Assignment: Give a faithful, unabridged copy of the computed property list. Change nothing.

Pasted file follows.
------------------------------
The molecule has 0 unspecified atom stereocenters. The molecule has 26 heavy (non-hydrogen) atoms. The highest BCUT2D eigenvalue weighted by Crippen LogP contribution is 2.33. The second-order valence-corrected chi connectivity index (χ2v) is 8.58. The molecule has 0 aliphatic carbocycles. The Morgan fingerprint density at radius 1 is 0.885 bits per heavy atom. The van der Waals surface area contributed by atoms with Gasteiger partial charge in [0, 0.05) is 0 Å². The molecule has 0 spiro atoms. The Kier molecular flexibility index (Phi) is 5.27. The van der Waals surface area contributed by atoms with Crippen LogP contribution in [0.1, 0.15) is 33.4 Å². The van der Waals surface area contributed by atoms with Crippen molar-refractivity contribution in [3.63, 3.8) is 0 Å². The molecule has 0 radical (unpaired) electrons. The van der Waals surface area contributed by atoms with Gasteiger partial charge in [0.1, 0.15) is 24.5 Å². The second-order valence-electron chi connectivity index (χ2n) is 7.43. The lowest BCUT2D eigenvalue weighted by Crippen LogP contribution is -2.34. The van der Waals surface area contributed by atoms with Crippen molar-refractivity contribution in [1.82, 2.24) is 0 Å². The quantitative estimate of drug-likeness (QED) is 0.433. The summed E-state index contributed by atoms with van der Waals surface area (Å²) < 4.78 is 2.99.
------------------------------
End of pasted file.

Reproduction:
The molecule has 0 unspecified atom stereocenters. The molecule has 26 heavy (non-hydrogen) atoms. The highest BCUT2D eigenvalue weighted by Crippen LogP contribution is 2.33. The second-order valence-corrected chi connectivity index (χ2v) is 8.58. The molecule has 0 aliphatic carbocycles. The Morgan fingerprint density at radius 1 is 0.885 bits per heavy atom. The van der Waals surface area contributed by atoms with Gasteiger partial charge in [0, 0.05) is 0 Å². The molecule has 0 spiro atoms. The Kier molecular flexibility index (Phi) is 5.27. The van der Waals surface area contributed by atoms with Crippen LogP contribution in [0.1, 0.15) is 33.4 Å². The van der Waals surface area contributed by atoms with Crippen molar-refractivity contribution in [3.63, 3.8) is 0 Å². The molecule has 0 radical (unpaired) electrons. The van der Waals surface area contributed by atoms with Gasteiger partial charge in [0.1, 0.15) is 24.5 Å². The second-order valence-electron chi connectivity index (χ2n) is 7.43. The lowest BCUT2D eigenvalue weighted by Crippen LogP contribution is -2.34. The van der Waals surface area contributed by atoms with Crippen molar-refractivity contribution in [1.82, 2.24) is 0 Å². The quantitative estimate of drug-likeness (QED) is 0.433. The summed E-state index contributed by atoms with van der Waals surface area (Å²) < 4.78 is 2.99.